I just saw a new book announced that seems pretty interesting. The author has also made an online MOOC at Coursera.
How the Brain Knows Where Things Are
Jennifer M. Groh
Knowing where things are seems effortless. Yet our brains devote tremendous computational power to figuring out the simplest details about spatial relationships. Going to the grocery store or finding our cell phone requires sleuthing and coordination across different sensory and motor domains. Making Space traces this mental detective work to explain how the brain creates our sense of location. But it goes further, to make the case that spatial processing permeates all our cognitive abilities, and that the brain’s systems for thinking about space may be the systems of thought itself.
Our senses measure energy in the form of light, sound, and pressure on the skin, and our brains evaluate these measurements to make inferences about objects and boundaries. Jennifer Groh describes how eyes detect electromagnetic radiation, how the brain can locate sounds by measuring differences of less than one one-thousandth of a second in how long they take to reach each ear, and how the ear’s balance organs help us monitor body posture and movement. The brain synthesizes all this neural information so that we can navigate three-dimensional space.
But the brain’s work doesn’t end there. Spatial representations do double duty in aiding memory and reasoning. This is why it is harder to remember how to get somewhere if someone else is driving, and why, if we set out to do something and forget what it was, returning to the place we started can jog our memory. In making space the brain uses powers we did not know we have.
The Reaper DAW just gets cooler by the day. I’ve just set up a small test project, set the folder up as a GIT repository, and made a few commits. Next step was to branch out, do commits at the two branches, and then merge them back in.
It turns out the the Reaper project format is text based. When merging I got a conflict, as expected, but it was straight forward to merge, and all changes survived.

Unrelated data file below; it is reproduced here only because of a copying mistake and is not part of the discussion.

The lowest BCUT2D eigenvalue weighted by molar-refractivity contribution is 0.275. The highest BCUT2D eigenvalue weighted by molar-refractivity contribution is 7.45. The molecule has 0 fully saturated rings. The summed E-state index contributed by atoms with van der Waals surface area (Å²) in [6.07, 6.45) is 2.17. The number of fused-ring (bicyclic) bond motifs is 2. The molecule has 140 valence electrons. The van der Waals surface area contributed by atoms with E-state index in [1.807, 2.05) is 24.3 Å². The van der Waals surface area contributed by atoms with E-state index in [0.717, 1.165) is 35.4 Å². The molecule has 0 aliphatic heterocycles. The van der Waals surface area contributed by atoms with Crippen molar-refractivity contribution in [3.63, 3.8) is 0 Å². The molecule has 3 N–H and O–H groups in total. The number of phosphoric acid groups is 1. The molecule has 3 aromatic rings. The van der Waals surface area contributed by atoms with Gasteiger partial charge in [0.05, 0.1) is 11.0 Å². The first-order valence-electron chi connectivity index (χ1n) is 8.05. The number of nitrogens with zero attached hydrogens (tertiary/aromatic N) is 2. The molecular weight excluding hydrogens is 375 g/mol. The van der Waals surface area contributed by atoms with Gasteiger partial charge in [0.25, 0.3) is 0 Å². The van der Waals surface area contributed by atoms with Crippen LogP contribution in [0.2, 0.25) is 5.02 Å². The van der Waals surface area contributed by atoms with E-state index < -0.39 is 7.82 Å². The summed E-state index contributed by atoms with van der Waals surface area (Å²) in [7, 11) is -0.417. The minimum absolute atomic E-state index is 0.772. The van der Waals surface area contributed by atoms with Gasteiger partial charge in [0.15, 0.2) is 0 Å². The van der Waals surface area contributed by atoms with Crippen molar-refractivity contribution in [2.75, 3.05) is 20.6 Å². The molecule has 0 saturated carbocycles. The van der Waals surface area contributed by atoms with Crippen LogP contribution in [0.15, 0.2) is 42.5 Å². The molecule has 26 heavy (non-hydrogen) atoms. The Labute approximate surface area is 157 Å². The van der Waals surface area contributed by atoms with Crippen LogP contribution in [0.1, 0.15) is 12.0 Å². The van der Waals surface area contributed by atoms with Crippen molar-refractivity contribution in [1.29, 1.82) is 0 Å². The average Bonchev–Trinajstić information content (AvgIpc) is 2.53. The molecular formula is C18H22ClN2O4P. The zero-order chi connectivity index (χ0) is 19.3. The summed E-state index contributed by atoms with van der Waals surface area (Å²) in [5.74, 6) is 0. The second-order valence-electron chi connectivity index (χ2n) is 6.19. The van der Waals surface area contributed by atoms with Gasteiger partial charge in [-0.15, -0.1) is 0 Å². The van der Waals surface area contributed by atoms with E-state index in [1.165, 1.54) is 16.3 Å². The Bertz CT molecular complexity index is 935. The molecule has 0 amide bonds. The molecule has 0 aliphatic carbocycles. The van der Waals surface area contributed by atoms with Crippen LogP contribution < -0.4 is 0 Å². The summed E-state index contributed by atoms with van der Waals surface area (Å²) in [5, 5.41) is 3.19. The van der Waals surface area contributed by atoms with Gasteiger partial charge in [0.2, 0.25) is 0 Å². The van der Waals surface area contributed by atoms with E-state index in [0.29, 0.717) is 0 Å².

This means that it will be possible to do distributed editing of Reaper projects. I will be using this shortly (as in the next few hours). I am about to start editing recordings of conversations with Gerhard Eckel in Stockholm earlier this fall. We spent a couple of days reflecting on our artistic practices, and generally talking about sound, space, place and whatever else matters in the life of geeky sound artists.
MIAP is a new, free, and expanded implementation of Meyer Sound’s SpaceMap abstract spatialization tool implemented as a suite of Max/MSP and Pure Data externals.
From a quick glance at examples and help patches, this seems to be based on the principle of 2D triangulation.
I have written a text for the opening of the exhibition “Lydlandskap” by Line Hvoslef at USF Visningsrommet. In this exhibition Line combines painting, drawing, mechanics, sound and electronics into a really interesting work.
The full text (in Norwegian) can be read here.
Photo by Torill Nøst, used by permission, all rights reserved.
Preparing B-format sound files from Trond Lossius on Vimeo.
ATK for Reaper v. 1.0 beta 4 is now out, and can be downloaded here. This version fix an issue with matrix-based encoders reported to the Reaper forum, and adds a new utility plugin that can be useful when preparing recordings for ambisonic processing.
I have had several questions regarding how to extract the relevant channels from recordings on multichannel portable hard disk recorders. The above screencast illustrates how I am doing this myself.